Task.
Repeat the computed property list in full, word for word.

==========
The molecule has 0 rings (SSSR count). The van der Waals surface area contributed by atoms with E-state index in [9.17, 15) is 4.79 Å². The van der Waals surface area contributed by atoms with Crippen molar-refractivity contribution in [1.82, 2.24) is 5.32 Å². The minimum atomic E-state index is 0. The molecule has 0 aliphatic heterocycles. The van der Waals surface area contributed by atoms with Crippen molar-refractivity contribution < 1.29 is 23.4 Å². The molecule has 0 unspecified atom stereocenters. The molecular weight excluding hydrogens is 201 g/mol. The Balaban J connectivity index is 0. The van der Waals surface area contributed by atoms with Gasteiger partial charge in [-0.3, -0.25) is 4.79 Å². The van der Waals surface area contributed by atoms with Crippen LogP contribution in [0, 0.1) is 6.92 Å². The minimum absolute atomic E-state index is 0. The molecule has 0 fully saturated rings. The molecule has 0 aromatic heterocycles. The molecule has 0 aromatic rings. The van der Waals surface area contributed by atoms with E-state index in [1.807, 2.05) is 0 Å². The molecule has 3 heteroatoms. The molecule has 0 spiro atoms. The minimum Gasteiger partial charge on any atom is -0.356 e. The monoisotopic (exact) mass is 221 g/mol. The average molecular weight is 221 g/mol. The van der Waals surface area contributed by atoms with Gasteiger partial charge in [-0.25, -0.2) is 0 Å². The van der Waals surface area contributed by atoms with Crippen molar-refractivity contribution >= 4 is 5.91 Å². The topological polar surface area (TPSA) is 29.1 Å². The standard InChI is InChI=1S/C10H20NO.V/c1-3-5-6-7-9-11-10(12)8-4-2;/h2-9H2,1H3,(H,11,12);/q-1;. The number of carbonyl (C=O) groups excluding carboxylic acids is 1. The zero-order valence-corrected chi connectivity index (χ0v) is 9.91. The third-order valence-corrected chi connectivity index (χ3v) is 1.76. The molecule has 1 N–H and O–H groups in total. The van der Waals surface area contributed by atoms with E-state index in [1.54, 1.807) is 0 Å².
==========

The molecule has 0 rings (SSSR count). The van der Waals surface area contributed by atoms with E-state index in [9.17, 15) is 4.79 Å². The van der Waals surface area contributed by atoms with Crippen molar-refractivity contribution in [1.82, 2.24) is 5.32 Å². The minimum atomic E-state index is 0. The molecule has 0 aliphatic heterocycles. The van der Waals surface area contributed by atoms with Crippen molar-refractivity contribution < 1.29 is 23.4 Å². The molecule has 0 unspecified atom stereocenters. The molecular weight excluding hydrogens is 201 g/mol. The Balaban J connectivity index is 0. The van der Waals surface area contributed by atoms with Gasteiger partial charge in [-0.3, -0.25) is 4.79 Å². The van der Waals surface area contributed by atoms with Crippen LogP contribution in [0, 0.1) is 6.92 Å². The minimum absolute atomic E-state index is 0. The molecule has 0 fully saturated rings. The molecule has 0 aromatic heterocycles. The molecule has 0 aromatic rings. The van der Waals surface area contributed by atoms with E-state index in [1.807, 2.05) is 0 Å². The molecule has 3 heteroatoms. The molecule has 0 spiro atoms. The minimum Gasteiger partial charge on any atom is -0.356 e. The monoisotopic (exact) mass is 221 g/mol. The average molecular weight is 221 g/mol. The van der Waals surface area contributed by atoms with Gasteiger partial charge in [-0.25, -0.2) is 0 Å². The van der Waals surface area contributed by atoms with Crippen molar-refractivity contribution >= 4 is 5.91 Å². The topological polar surface area (TPSA) is 29.1 Å². The standard InChI is InChI=1S/C10H20NO.V/c1-3-5-6-7-9-11-10(12)8-4-2;/h2-9H2,1H3,(H,11,12);/q-1;. The number of carbonyl (C=O) groups excluding carboxylic acids is 1. The zero-order valence-corrected chi connectivity index (χ0v) is 9.91. The third-order valence-corrected chi connectivity index (χ3v) is 1.76. The molecule has 1 N–H and O–H groups in total. The van der Waals surface area contributed by atoms with E-state index in [1.54, 1.807) is 0 Å².